And how could these mutations affect our susceptibility to disease? These mutations allowed adaptation to specific situations, but in our modern world, where our way of life has changed and people move thousands of miles in hours, these situations have also changed and mutations that were adaptive may become maladaptive, facilitating the appearance of disease, such as obesity or diabetes. So by studying these “adaptive” mutations not only we learn about our evolution and how we adapt to our environment (like the climatic changes global heating is causing) but also allows us to understand disease and develop a more personalized medicine, taking into account the specifics of every patient and increasing their chances of a long and healthy life.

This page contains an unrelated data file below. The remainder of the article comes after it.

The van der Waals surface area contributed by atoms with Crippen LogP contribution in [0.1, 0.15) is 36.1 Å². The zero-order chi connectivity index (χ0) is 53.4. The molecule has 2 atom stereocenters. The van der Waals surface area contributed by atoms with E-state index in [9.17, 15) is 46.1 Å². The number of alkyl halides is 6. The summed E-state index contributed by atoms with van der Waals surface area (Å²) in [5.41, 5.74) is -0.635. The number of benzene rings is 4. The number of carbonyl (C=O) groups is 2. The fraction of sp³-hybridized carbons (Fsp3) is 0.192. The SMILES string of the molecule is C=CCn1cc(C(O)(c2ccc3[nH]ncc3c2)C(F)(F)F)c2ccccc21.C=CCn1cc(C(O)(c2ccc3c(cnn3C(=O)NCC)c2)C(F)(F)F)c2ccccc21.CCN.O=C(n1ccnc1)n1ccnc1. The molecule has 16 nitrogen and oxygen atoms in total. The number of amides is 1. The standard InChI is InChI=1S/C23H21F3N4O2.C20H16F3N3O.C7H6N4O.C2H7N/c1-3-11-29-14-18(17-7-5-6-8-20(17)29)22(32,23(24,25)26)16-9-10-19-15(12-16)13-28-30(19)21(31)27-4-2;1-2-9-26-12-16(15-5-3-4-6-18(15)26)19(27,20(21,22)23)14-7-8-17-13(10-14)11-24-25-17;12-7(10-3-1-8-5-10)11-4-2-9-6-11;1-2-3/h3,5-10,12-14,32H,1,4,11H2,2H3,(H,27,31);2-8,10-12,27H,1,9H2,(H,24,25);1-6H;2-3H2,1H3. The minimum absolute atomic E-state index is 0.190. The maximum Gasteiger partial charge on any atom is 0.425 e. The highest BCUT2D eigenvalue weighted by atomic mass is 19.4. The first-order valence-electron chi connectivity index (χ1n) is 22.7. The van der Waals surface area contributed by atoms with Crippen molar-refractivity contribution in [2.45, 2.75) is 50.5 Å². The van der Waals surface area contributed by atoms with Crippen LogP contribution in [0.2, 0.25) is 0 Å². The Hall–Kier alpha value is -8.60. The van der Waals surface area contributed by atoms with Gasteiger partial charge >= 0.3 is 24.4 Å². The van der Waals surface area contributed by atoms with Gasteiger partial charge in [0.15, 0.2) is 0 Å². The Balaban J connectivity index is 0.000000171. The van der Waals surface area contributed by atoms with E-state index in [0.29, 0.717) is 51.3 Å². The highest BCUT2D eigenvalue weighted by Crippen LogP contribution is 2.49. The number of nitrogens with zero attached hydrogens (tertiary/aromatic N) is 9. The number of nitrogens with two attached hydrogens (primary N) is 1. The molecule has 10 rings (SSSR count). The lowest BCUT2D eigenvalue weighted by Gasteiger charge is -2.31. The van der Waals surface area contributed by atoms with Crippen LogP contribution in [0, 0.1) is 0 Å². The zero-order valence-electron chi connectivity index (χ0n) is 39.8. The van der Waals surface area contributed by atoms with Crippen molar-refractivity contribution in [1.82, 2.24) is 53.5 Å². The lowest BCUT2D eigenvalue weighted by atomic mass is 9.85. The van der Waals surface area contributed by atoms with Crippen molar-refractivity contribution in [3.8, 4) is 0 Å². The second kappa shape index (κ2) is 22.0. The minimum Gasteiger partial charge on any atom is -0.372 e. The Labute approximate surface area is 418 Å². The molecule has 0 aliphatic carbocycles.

Abstract: Maintaining a balance between ATP synthesis and heat generation is crucial for adapting to changes in climate. Variation in the mitochondrial DNA (mtDNA), which encodes 13 subunits of the respiratory chain complexes, may contribute to climate adaptation by regulating thermogenesis and the use of bioenergy. However, studies looking for a relationship between mtDNA haplogroups and climate have obtained mixed results, leaving unresolved the role of mtDNA in climate adaptation. Since mtDNA content can regulate human bioenergy processes and is known to influence many physiological traits and diseases, it is possible that mtDNA content contributes to climate adaptation in human populations. Here, we analyze the distribution of mtDNA content among 27 Chinese ethnic populations residing across China and find a significant association between mtDNA content and climate, with northern populations having significantly higher mtDNA content than southern populations. Functional studies have shown that high mtDNA content correlates with an increase in the expression of energy metabolism enzymes, which may accelerate thermogenesis. This suggests that the significantly higher mtDNA content observed in northern populations may confer a selective advantage in adapting to colder northern climates.